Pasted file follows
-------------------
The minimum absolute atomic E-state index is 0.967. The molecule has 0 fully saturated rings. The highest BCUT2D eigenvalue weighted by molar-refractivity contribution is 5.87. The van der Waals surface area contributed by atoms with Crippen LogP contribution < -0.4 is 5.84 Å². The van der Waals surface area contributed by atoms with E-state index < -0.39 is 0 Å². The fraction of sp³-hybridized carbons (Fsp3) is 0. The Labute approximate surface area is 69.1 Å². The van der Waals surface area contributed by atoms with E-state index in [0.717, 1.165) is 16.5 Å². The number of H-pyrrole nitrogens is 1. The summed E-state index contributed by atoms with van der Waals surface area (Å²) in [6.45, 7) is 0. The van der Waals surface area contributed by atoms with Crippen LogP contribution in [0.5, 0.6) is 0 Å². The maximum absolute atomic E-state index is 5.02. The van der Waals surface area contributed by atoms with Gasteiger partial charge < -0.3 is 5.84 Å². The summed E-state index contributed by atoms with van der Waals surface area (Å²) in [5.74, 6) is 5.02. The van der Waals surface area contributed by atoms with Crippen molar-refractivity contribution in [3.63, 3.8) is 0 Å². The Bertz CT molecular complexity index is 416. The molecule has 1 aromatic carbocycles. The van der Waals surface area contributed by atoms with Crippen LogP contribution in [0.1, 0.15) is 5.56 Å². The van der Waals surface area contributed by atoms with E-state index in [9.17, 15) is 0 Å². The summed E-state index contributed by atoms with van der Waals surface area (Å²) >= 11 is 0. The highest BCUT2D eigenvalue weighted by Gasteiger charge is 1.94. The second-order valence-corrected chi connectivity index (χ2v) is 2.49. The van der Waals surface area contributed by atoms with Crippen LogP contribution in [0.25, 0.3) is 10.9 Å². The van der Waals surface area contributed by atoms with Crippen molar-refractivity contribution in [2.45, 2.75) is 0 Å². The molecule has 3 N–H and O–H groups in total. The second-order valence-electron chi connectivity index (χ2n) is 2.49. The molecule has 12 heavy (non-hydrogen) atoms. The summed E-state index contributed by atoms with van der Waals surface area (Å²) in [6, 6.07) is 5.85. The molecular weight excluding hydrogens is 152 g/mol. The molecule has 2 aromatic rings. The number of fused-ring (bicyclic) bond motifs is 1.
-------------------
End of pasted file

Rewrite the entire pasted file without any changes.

The minimum absolute atomic E-state index is 0.967. The molecule has 0 fully saturated rings. The highest BCUT2D eigenvalue weighted by molar-refractivity contribution is 5.87. The van der Waals surface area contributed by atoms with Crippen LogP contribution < -0.4 is 5.84 Å². The van der Waals surface area contributed by atoms with E-state index < -0.39 is 0 Å². The fraction of sp³-hybridized carbons (Fsp3) is 0. The Labute approximate surface area is 69.1 Å². The van der Waals surface area contributed by atoms with E-state index in [0.717, 1.165) is 16.5 Å². The number of H-pyrrole nitrogens is 1. The summed E-state index contributed by atoms with van der Waals surface area (Å²) in [6.45, 7) is 0. The van der Waals surface area contributed by atoms with Crippen LogP contribution in [0.5, 0.6) is 0 Å². The maximum absolute atomic E-state index is 5.02. The van der Waals surface area contributed by atoms with Gasteiger partial charge < -0.3 is 5.84 Å². The summed E-state index contributed by atoms with van der Waals surface area (Å²) in [5.74, 6) is 5.02. The van der Waals surface area contributed by atoms with Crippen molar-refractivity contribution in [3.63, 3.8) is 0 Å². The Bertz CT molecular complexity index is 416. The molecule has 1 aromatic carbocycles. The van der Waals surface area contributed by atoms with Crippen LogP contribution in [0.1, 0.15) is 5.56 Å². The van der Waals surface area contributed by atoms with E-state index in [9.17, 15) is 0 Å². The summed E-state index contributed by atoms with van der Waals surface area (Å²) >= 11 is 0. The highest BCUT2D eigenvalue weighted by Gasteiger charge is 1.94. The second-order valence-corrected chi connectivity index (χ2v) is 2.49. The van der Waals surface area contributed by atoms with Crippen LogP contribution in [0.25, 0.3) is 10.9 Å². The van der Waals surface area contributed by atoms with Crippen molar-refractivity contribution in [2.45, 2.75) is 0 Å². The molecule has 3 N–H and O–H groups in total. The second-order valence-electron chi connectivity index (χ2n) is 2.49. The molecule has 12 heavy (non-hydrogen) atoms. The summed E-state index contributed by atoms with van der Waals surface area (Å²) in [6, 6.07) is 5.85. The molecular weight excluding hydrogens is 152 g/mol. The molecule has 2 aromatic rings. The number of fused-ring (bicyclic) bond motifs is 1.